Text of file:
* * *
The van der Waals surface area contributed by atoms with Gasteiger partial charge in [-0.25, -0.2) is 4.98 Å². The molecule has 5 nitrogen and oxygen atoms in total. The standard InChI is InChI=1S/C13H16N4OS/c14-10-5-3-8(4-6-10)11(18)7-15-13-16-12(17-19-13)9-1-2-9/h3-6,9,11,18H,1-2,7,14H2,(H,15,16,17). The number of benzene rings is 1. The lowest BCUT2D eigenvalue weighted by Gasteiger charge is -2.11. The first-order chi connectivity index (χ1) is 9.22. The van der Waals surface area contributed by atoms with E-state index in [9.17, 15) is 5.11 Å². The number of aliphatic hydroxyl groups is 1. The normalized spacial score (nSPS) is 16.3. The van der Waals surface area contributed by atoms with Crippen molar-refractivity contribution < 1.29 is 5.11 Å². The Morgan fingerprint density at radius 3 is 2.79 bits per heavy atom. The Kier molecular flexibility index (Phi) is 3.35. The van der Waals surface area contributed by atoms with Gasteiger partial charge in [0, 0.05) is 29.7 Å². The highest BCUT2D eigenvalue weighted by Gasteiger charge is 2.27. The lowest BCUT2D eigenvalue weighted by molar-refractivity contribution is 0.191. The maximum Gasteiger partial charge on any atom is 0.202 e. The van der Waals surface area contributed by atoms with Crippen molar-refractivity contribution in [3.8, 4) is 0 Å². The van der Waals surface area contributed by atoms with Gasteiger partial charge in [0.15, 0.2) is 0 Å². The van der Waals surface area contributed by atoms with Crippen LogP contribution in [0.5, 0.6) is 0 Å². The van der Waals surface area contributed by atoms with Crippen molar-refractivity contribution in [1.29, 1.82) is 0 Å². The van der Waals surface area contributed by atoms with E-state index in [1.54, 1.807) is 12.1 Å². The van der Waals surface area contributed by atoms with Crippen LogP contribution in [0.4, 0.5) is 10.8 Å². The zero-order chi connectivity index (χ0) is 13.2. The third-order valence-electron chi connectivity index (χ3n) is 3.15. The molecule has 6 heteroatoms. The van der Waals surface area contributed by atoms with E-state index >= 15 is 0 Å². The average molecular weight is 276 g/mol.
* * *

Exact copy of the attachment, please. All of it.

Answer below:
The van der Waals surface area contributed by atoms with Gasteiger partial charge in [-0.25, -0.2) is 4.98 Å². The molecule has 5 nitrogen and oxygen atoms in total. The standard InChI is InChI=1S/C13H16N4OS/c14-10-5-3-8(4-6-10)11(18)7-15-13-16-12(17-19-13)9-1-2-9/h3-6,9,11,18H,1-2,7,14H2,(H,15,16,17). The number of benzene rings is 1. The lowest BCUT2D eigenvalue weighted by Gasteiger charge is -2.11. The first-order chi connectivity index (χ1) is 9.22. The van der Waals surface area contributed by atoms with E-state index in [9.17, 15) is 5.11 Å². The number of aliphatic hydroxyl groups is 1. The normalized spacial score (nSPS) is 16.3. The van der Waals surface area contributed by atoms with Crippen molar-refractivity contribution < 1.29 is 5.11 Å². The Morgan fingerprint density at radius 3 is 2.79 bits per heavy atom. The Kier molecular flexibility index (Phi) is 3.35. The van der Waals surface area contributed by atoms with Gasteiger partial charge in [0, 0.05) is 29.7 Å². The highest BCUT2D eigenvalue weighted by Gasteiger charge is 2.27. The lowest BCUT2D eigenvalue weighted by molar-refractivity contribution is 0.191. The maximum Gasteiger partial charge on any atom is 0.202 e. The van der Waals surface area contributed by atoms with Crippen molar-refractivity contribution in [3.8, 4) is 0 Å². The van der Waals surface area contributed by atoms with Gasteiger partial charge in [0.15, 0.2) is 0 Å². The van der Waals surface area contributed by atoms with Crippen LogP contribution in [0.5, 0.6) is 0 Å². The van der Waals surface area contributed by atoms with Crippen molar-refractivity contribution in [1.29, 1.82) is 0 Å². The van der Waals surface area contributed by atoms with E-state index in [1.54, 1.807) is 12.1 Å². The van der Waals surface area contributed by atoms with Crippen LogP contribution in [0.4, 0.5) is 10.8 Å². The zero-order chi connectivity index (χ0) is 13.2. The third-order valence-electron chi connectivity index (χ3n) is 3.15. The molecule has 6 heteroatoms. The van der Waals surface area contributed by atoms with E-state index >= 15 is 0 Å². The average molecular weight is 276 g/mol.